So, make that portion of the ISA the only one supported in
the 36-bit representation, but with each 36-bit word, in
a block, now 288 bits long, with eight 36-bit words, consisting
of a prefix field, followed by 16 instruction bits, repeated
sixteen times.

But it must still be possible to have block headers if one is
to have pseudo-immediates.

So the first 36-bit instruction slot of a block, if it is to
be a header, would start with 1011100011, and the pre- field
portion of the second 18 bits of that instruction slot would
contain 11. 1011100011 consists of 10 (32-bit instruction)
and 11100011 (header prefix in 32-bit mode).

So the ISA is modified because in 64-bit memory, only seven
instruction slots, not all eight, can contain 36-bit instructions,
and there are no headers inside 36 bit instructions. But the
modifications are minimal, for the purpose of adapting programs
to the different size of memory, with that size being native
for them.

The 24-bit representation

Since a 24-bit word contains three 8-bit bytes, here, the
form of instructions isn't modified at all. But blocks shrink
from eight instruction slots that are 32-bits in length to
eight 24-bit words, so a block would be 192 bits long.

The amount of wasted space for data in 24-bit types wouldn't
be changed much in many cases by using this representation
instead of the 32-bit representation for program code,
because the clash between instruction widths and data widths
wouldn't be affected. However, _some_ improvement would be
achieved, because now if there are multiple pseudo-immediate
values used in a single block, the 24-bit data items could
at least be *packed* correctly in the block.

The 60-bit representation

Here, a block is 480 bits long.

It consists of two 240-bit sub-blocks, in the following form:

One 15 bit halfword containing 15 prefix bits,

and fifteen 15-bit halfwords to which those bits apply,
turning them into 16-bit halfwords, which are used to form
instructions.

The blocks are aligned on 480-bit boundaries. When code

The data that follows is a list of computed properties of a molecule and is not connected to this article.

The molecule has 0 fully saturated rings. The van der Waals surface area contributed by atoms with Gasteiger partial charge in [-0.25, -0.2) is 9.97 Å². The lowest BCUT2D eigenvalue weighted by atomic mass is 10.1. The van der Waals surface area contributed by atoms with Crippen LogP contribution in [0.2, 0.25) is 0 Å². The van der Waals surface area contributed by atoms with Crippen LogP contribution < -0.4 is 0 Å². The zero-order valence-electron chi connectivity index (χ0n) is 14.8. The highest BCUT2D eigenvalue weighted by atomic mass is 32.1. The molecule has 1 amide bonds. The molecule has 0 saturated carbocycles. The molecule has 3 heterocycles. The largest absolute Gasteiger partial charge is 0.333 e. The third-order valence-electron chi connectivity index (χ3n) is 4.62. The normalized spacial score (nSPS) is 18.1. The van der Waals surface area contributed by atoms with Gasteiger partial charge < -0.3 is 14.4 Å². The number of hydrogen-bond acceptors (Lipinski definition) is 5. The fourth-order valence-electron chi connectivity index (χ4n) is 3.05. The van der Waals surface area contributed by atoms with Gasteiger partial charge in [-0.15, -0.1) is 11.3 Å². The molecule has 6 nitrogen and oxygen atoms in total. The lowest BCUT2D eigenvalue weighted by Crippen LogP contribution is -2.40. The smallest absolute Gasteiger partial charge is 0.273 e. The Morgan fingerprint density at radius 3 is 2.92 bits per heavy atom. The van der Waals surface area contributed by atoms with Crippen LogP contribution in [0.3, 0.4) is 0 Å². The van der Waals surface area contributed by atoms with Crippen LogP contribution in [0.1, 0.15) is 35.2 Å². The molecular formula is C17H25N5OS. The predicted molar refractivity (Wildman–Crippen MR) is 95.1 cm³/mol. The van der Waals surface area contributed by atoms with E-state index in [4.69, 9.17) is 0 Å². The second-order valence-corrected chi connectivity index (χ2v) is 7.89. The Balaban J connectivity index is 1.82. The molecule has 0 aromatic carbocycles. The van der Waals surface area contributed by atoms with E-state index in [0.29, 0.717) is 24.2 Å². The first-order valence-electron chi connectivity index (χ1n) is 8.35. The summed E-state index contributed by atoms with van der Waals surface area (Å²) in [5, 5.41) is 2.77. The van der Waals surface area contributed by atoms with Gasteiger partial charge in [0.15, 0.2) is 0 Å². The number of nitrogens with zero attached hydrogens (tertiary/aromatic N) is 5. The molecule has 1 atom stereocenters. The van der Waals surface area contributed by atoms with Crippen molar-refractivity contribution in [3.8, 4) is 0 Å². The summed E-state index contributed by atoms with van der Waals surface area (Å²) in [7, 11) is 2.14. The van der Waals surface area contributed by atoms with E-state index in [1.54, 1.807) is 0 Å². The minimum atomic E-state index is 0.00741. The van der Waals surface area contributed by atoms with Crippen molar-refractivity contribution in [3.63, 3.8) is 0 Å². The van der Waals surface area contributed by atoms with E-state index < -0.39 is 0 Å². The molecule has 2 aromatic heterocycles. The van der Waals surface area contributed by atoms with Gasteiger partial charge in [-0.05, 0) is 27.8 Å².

consists of 32-bit instructions, the first sub-block begins
with an instruction, and the second sub-block begins with the
second half of an instruction.

The first whole 32-bit instruction in a sub-block can be a
header, and so one has a header applying to seven subsequent
instruction slots in the first sub-block, and a header applying
to six subsequent instruction slots in the second sub-block.

John Savard

Quadibloc

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Nov 23, 2023, 11:42:35 PM11/23/23
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On Fri, 24 Nov 2023 04:15:57 +0000, Quadibloc wrote:

> In 24-bit memory,
>
> Load Floating would be an invalid operation Load Double would load a
> 72-bit floating-point number;
> Load Medium would load a 48-bit floating-point number;

Alternatively, it would perhaps be simpler to do it this way:

Load Floating would load a 48-bit floating-point number;
Load Medium would load a 72-bit floating-point number.

This would prioritize structure over function, but only
the compiler would ever know...

The 24-bit representation of code, however, has a bigger problem.

In the 60-bit representation, a 15-bit halfword that can be
addressed easily in 60-bit memory corresponds to a 16-bit area
in the original ISA;

In the 36-bit representation, an 18-bit halfword, easily addressible
in 36-bit memory, does the same.

In the 24-bit representation, though, a problem exists; the simplest
way to deal with that would be, in code consisting entirely of 32-bit
instructions, to allow only every third instruction to be a branch
target.

John Savard

MitchAlsup

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Nov 24, 2023, 1:51:02 PM11/24/23
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I have not found a need to have LD/ST floating point instructions
because I don't have FP register file(s) {or SIMD files}. Why do